So, yeah, most Americans could really use an involuntary night’s—or five night’s—sleep. Why should some ramshackle town in Kazakhstan have all the luck?

Americans self medicate their sleep deprivation by using sleeping pills, melatonin, marijuana, alcohol, and masturbation. Who knew all we needed was a little evaporated Uranium!

Insufficient sleep is a public health epidemic in The States, and is usually caused by stress, self-imposed pressures to complete tasks, or FOMO, the fear of missing out. Maybe FOMO sufferers should visit Kalachi—the best thing about falling asleep for three days there is when you wake up, you know you didn’t miss anything.

If Kalachi’s brand of sleep sickness “plagued” America, we would probably be a lot more friendly and tolerable. Chances are, if you’re an adult with a real job, you haven’t met a well-rested American in maybe 5-6 years, or longer, and if you have, they probably bragged about how much sleep they got the night before, and you probably contemplated murdering them. But, hey, you can’t wake up on the wrong side of the bed when you fall asleep on the sidewalk!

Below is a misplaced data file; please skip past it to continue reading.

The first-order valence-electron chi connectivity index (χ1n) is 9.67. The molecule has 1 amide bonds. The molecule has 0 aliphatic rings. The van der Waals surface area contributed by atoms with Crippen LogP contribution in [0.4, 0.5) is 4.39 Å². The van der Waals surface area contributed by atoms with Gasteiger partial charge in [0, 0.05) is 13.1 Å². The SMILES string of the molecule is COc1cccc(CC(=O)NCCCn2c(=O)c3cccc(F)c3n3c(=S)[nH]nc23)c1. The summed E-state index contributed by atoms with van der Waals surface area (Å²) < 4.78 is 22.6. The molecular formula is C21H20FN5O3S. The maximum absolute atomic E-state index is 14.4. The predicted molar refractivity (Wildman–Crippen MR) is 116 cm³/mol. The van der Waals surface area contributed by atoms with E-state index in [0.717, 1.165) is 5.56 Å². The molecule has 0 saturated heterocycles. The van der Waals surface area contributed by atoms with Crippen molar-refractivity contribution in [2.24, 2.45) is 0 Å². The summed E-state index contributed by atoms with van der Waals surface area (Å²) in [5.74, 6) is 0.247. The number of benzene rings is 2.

Alexey Grom, 30, visited his mother-in-law in the village and was struck with slumber. He slept through the whole trip, avoiding conversation with his in-laws completely. Who wouldn’t want that option to be on the table this Holiday season?

Not only would some extra sleep benefit Americans as a whole, but imagine what you can get away with if the excuse of falling asleep for up to 6 days at a time was available. That’s a Get Out Of Life Free Card. That’s a way to filibuster reality. Late to work? “Sorry, I fell asleep on the bus!” Didn’t study for that test? “Whoops, I collapsed at the library!” Another work friend invite you to his “game night?” “Oopsie Daisy, they accidentally buried my grandpa!”

So if you’re weary or stressed, come to Kalachi—the Tempur-pudic mattress of Central Asia.

*the original edit, the one I read live, is around 50 words shorter.